Where we came from
The present site of Hay was located at the junction of four large 'squatter' properties, one of which was occupied by the Lang Brothers where an important river crossing was located. Stockmen would frequently camp at the site before crossing the river with their stock and even now the area is known as Langs Crossing.
In 1858, river steamer Captain Francis Cadell built a store at the crossing, which was soon followed in 1859 by a punt service and hotel built by American Henry Leonard.
The township of Hay was named after Sir John Hay, a local pastoralist and Member of Parliament, after the town was gazetted in 1859.
Development of the town progressed with the original courthouse (the site of the present post office) built in 1860. Soon after, Cobb & Co. made Hay the headquarters for their Victoria and Riverina operations and then set up a coach factory at the corner of Lachlan and Randall Streets which became the largest coach factory in Australia outside Sydney.
The post office and lands department from the Gavin A. Johnston collection, courtesy of the Hay Historical Society
The population of the town grew from 300 to 3000 over the years, then in 1914, at the beginning of World War I, virtually every eligible male, some 641 in all, enlisted for active service. 134 of them didn't return.
The Hay War Memorial High School was opened on ANZAC Day 1923, as a living memorial to the men and women of WWI who fought for their country.
At the beginning of World War II in 1940, internment camps were constructed around the town, which housed almost three thousand German and Austrian internees from England where they would become famous as the 'Dunera Boys'.
The camps operated for six years, with the thousands more internees and prisoners of war doubling the town's population.
Streetscape from the Gavin A. Johnston collection, courtesy of the Hay Historical Society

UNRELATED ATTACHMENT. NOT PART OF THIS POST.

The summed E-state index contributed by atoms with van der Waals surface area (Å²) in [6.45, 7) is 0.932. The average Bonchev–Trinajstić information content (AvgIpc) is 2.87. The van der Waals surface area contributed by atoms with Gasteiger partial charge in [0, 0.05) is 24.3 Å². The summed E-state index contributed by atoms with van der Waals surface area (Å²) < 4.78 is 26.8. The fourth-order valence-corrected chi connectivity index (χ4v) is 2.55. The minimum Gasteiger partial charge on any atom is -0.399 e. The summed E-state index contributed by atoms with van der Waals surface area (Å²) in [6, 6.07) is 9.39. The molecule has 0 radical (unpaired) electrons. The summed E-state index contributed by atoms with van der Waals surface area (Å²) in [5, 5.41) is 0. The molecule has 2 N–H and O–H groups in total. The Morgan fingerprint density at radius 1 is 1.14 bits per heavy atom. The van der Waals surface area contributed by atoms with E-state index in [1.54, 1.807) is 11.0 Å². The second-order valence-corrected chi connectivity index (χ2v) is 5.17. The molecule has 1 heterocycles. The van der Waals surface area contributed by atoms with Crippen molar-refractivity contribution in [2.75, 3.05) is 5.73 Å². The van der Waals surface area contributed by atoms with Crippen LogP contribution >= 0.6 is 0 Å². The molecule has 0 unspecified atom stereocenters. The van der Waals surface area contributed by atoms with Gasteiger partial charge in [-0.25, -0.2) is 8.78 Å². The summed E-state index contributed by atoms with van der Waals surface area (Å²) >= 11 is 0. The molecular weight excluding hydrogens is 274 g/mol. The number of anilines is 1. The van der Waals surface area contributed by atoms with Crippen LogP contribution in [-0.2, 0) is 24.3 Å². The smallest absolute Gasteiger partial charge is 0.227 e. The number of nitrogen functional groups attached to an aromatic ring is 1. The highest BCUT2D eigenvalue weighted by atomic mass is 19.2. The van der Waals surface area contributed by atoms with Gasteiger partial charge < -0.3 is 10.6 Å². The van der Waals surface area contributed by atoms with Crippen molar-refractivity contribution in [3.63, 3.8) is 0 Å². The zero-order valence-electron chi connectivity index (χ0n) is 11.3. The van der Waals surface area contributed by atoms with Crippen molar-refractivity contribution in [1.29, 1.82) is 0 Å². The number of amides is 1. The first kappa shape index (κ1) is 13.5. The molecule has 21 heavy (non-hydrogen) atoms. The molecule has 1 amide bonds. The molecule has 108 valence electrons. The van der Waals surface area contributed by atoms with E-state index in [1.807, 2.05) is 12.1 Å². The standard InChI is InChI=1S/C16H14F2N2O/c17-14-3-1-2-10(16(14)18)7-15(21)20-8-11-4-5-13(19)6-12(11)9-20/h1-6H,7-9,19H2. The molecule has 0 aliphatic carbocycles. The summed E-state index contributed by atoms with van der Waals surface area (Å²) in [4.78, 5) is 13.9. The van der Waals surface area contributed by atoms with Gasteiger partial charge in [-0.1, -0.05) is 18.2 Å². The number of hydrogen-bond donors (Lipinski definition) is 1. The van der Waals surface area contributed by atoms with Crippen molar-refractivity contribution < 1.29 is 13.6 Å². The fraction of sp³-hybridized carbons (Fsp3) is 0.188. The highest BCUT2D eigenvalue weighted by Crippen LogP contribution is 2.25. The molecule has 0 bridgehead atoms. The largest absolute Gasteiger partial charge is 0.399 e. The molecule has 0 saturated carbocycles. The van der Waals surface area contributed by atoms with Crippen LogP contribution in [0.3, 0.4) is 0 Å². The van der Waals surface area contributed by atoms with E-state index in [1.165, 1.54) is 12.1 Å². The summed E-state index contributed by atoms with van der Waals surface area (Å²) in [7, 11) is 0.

In Hay, heritage is interwoven with contemporary life
Hay's history is rich with characters and tales of boom and bust - of isolation and innovation. Visitors are welcome to explore the town's unique history by following a heritage walk, dropping into the local history section of the Hay Library, visiting one of our five museums, or simply taking a stroll around our streets, parks and riverside reserves.
The Hay Historical Society has been an important contributor towards researching and preserving Hay's history and heritage buildings. They are also concerned with the surrounding district, including the villages of Booligal, Booroorban, Carrathool, Gunbar, Maude, Mossgiel and Oxley.
More information on the history and heritage of Hay is available from the Hay Historical Society website http://users.tpg.com.au/hayhist/ or the Society can be contacted by email on email@example.com.
Requests for research must be addressed to Hay Historical Society Research Services, PO Box 467, Hay, NSW, 2711.
Our heritage places
Hay has many special heritage places where visitors can immerse themselves into the past, from the spectacular 1892 courthouse to the imposing railway station, evocative cemetery and much loved Sunbeam Cobb & Co coach.
In earlier years it was thought Hay would become the capital of the Riverina, which has left the town with a grand legacy of Australian architecture. The many heritage buildings reveal the ingenuity of early architects attempting to tame a harsh outback climate.
Much of the information about Hay's historic buildings comes from the Hay Historical Society's publication The Witcombe Heritage, which is available for purchase from the Hay Visitors' Centre and the Hay Historical Society's website http://users.tpg.com.au/hayhist.
Hay's significance as a crossroads means many families have links to the town. Many visitors attempt to trace family history to provide links to the past. Perhaps tracing a POW father, shearing grandfather, schoolteacher cousin, railwayman great grandfather, or Chinese market gardener uncle, or find out more about family member's time here as a nurse, soldier, cook, stockman or shopkeeper.
Hay's family history records are easily accessible at the Hay Library and are an excellent resource or alternatively, the Hay Historical Society offers a research service for a small fee.
In more recent times, the Australian Shearers' Hall of Fame was adopted by the local community, and in January 2002, Shear Outback opened to an audience of more than 4000 people.
Visiting the Hay region has an enormous amount to offer visitors and locals alike. More information is available on the region’s past and present from
Hay, NSW, 2711
(02) 6993 4045